Mainstream Jewish groups are once again pitted against Satmar Chasidim, this time over a New York Supreme Court ruling that the Kiryas Joel public school district is constitutional.
Satmar leaders of the Orange County, N.Y., village celebrated the court;s March 8 decision, which allows a publicly funded education for 260 disabled children in a school district that is within the village and attended only by Satmar children.
But legal experts at major Jewish organizations expressed disappointment.
The decision by the state’s high court is “terribly misguided,” said Samuel Rabinove, legal director at the American Jewish Committee.
The “sole purpose” of the Satmar school district “is to perpetuate the fusion of governmental and religious authority,” he said. “And that is plainly unconstitutional. We hope this decision will be reversed.”
The court’s decision “encourages subterfuge,” said Marc Stern, co-director of the American Jewish Congress’ legal department, “because it allows lawmakers to pretend that they are designing a statute that is ostensibly religiously neutral but in reality is designed to aid only a particular faith.”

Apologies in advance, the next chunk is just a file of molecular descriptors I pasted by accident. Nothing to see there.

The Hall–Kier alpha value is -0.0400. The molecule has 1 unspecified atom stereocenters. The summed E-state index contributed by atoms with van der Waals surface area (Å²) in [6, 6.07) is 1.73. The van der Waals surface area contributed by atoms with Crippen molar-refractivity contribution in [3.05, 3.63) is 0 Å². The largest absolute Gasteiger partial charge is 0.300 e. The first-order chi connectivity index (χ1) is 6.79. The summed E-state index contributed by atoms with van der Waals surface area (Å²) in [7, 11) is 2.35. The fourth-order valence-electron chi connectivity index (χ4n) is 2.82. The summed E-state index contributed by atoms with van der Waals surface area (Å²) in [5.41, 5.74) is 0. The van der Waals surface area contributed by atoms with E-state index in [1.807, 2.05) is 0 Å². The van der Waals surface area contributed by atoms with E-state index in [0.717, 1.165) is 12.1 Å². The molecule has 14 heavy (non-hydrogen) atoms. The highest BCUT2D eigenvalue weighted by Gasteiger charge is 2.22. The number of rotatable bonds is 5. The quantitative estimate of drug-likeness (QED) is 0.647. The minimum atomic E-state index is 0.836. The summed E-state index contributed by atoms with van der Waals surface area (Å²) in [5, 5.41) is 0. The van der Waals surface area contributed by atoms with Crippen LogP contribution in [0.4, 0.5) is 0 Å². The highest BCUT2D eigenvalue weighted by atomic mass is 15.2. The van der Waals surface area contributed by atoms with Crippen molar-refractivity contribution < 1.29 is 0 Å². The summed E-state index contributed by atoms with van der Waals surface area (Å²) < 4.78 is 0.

The Kiryas Joel Village School District was created by the New York state Legislature in 1989 to allow Satmar children to remain in the village while continuing to get a publicly financed education. Satmar parents had argued that sending their children for special education at public schools outside their insular community subjected their children to ridicule because they speak and dress differently.
Louis Grumet, the executive director of the New York State School Boards Association, challenged the constitutionality of the school district in the courts.
The case went all the way to the U.S. Supreme Court, which ruled in his favor in June 1994. The law carving out the school district, the court said, was unconstitutional because it violated the separation of church and state.
In response to the Supreme Court’s decision, then – Gov. Mario Cuomo and the New York state Legislature quickly passed a new statute that allowed for the Satmar school district. In order to comply with the Supreme Court’s concerns that the previous law had favored the Jewish district, the new law was carefully worded to allow any group to secede and form a new public school district if it met certain criteria.
Grumet again brought suit, losing the first round last week in the New York high court, which is the state’s lowest full-jurisdiction court. The American Jewish Congress was the only Jewish group to sign onto the case, with a friend- of-the-court brief backing Grumet’s position. It is not yet clear whether Grumet will appeal.